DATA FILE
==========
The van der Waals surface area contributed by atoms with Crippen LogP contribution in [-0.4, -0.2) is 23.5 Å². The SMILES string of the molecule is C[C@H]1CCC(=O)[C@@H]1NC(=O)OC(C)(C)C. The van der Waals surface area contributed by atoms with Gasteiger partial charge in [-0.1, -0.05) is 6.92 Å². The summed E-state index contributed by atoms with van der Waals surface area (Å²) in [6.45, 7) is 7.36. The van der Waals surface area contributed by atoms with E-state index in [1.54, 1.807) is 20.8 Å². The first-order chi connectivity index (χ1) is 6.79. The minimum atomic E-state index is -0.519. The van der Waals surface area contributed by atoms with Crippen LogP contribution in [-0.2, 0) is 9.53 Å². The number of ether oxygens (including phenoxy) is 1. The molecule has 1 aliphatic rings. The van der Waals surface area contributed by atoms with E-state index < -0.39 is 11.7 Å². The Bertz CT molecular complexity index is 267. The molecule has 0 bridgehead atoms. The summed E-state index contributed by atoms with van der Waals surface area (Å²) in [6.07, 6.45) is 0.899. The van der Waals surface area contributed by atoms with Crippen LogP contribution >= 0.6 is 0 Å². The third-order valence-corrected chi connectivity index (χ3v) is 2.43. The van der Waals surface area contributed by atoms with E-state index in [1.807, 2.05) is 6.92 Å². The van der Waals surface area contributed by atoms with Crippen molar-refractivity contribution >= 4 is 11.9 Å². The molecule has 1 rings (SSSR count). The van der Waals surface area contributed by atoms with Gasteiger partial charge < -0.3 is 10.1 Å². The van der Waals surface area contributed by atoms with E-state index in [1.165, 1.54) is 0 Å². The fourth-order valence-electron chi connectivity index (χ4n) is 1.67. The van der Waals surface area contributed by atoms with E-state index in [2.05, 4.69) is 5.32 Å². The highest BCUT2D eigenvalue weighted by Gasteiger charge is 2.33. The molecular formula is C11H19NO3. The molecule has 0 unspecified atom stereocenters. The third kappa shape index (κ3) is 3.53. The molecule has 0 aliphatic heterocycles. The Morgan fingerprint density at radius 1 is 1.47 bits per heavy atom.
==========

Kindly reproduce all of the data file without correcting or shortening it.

The van der Waals surface area contributed by atoms with Crippen LogP contribution in [-0.4, -0.2) is 23.5 Å². The SMILES string of the molecule is C[C@H]1CCC(=O)[C@@H]1NC(=O)OC(C)(C)C. The van der Waals surface area contributed by atoms with Gasteiger partial charge in [-0.1, -0.05) is 6.92 Å². The summed E-state index contributed by atoms with van der Waals surface area (Å²) in [6.45, 7) is 7.36. The van der Waals surface area contributed by atoms with E-state index in [1.54, 1.807) is 20.8 Å². The first-order chi connectivity index (χ1) is 6.79. The minimum atomic E-state index is -0.519. The van der Waals surface area contributed by atoms with Crippen LogP contribution in [-0.2, 0) is 9.53 Å². The number of ether oxygens (including phenoxy) is 1. The molecule has 1 aliphatic rings. The van der Waals surface area contributed by atoms with E-state index < -0.39 is 11.7 Å². The Bertz CT molecular complexity index is 267. The molecule has 0 bridgehead atoms. The summed E-state index contributed by atoms with van der Waals surface area (Å²) in [6.07, 6.45) is 0.899. The van der Waals surface area contributed by atoms with Crippen LogP contribution >= 0.6 is 0 Å². The third-order valence-corrected chi connectivity index (χ3v) is 2.43. The van der Waals surface area contributed by atoms with E-state index in [1.807, 2.05) is 6.92 Å². The van der Waals surface area contributed by atoms with Crippen molar-refractivity contribution >= 4 is 11.9 Å². The molecule has 1 rings (SSSR count). The van der Waals surface area contributed by atoms with Gasteiger partial charge < -0.3 is 10.1 Å². The van der Waals surface area contributed by atoms with E-state index in [1.165, 1.54) is 0 Å². The fourth-order valence-electron chi connectivity index (χ4n) is 1.67. The van der Waals surface area contributed by atoms with E-state index in [2.05, 4.69) is 5.32 Å². The highest BCUT2D eigenvalue weighted by Gasteiger charge is 2.33. The molecular formula is C11H19NO3. The molecule has 0 unspecified atom stereocenters. The third kappa shape index (κ3) is 3.53. The molecule has 0 aliphatic heterocycles. The Morgan fingerprint density at radius 1 is 1.47 bits per heavy atom.